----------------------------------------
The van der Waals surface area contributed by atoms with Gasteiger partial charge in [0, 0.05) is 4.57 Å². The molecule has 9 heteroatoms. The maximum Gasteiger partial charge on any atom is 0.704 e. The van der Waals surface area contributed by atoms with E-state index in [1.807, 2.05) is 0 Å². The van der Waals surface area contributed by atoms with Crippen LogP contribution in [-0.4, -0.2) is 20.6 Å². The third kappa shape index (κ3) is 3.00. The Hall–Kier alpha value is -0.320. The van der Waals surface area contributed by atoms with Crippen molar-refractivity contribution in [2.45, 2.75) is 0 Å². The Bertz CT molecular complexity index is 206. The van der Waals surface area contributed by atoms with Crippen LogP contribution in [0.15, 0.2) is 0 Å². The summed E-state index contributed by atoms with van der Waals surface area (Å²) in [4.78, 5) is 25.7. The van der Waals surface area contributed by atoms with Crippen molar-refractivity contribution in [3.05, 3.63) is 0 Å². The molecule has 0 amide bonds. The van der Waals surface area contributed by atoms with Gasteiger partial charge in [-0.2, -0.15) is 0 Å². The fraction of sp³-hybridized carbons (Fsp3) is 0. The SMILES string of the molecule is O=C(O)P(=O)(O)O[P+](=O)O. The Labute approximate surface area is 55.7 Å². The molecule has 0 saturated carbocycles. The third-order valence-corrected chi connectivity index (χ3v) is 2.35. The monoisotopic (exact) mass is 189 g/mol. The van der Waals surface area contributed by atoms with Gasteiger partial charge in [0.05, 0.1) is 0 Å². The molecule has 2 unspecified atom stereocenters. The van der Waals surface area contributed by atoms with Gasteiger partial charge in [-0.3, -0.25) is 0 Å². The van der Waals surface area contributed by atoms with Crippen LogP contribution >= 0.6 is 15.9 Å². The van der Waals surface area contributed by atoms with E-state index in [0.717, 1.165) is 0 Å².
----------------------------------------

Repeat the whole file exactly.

The van der Waals surface area contributed by atoms with Gasteiger partial charge in [0, 0.05) is 4.57 Å². The molecule has 9 heteroatoms. The maximum Gasteiger partial charge on any atom is 0.704 e. The van der Waals surface area contributed by atoms with E-state index in [1.807, 2.05) is 0 Å². The van der Waals surface area contributed by atoms with Crippen LogP contribution in [-0.4, -0.2) is 20.6 Å². The third kappa shape index (κ3) is 3.00. The Hall–Kier alpha value is -0.320. The van der Waals surface area contributed by atoms with Crippen molar-refractivity contribution in [2.45, 2.75) is 0 Å². The Bertz CT molecular complexity index is 206. The van der Waals surface area contributed by atoms with Crippen LogP contribution in [0.15, 0.2) is 0 Å². The summed E-state index contributed by atoms with van der Waals surface area (Å²) in [4.78, 5) is 25.7. The van der Waals surface area contributed by atoms with Crippen molar-refractivity contribution in [3.05, 3.63) is 0 Å². The molecule has 0 amide bonds. The van der Waals surface area contributed by atoms with Gasteiger partial charge in [-0.2, -0.15) is 0 Å². The fraction of sp³-hybridized carbons (Fsp3) is 0. The SMILES string of the molecule is O=C(O)P(=O)(O)O[P+](=O)O. The Labute approximate surface area is 55.7 Å². The molecule has 0 saturated carbocycles. The third-order valence-corrected chi connectivity index (χ3v) is 2.35. The monoisotopic (exact) mass is 189 g/mol. The van der Waals surface area contributed by atoms with Gasteiger partial charge in [0.05, 0.1) is 0 Å². The molecule has 2 unspecified atom stereocenters. The van der Waals surface area contributed by atoms with Gasteiger partial charge in [-0.3, -0.25) is 0 Å². The van der Waals surface area contributed by atoms with Crippen LogP contribution >= 0.6 is 15.9 Å². The van der Waals surface area contributed by atoms with E-state index in [0.717, 1.165) is 0 Å².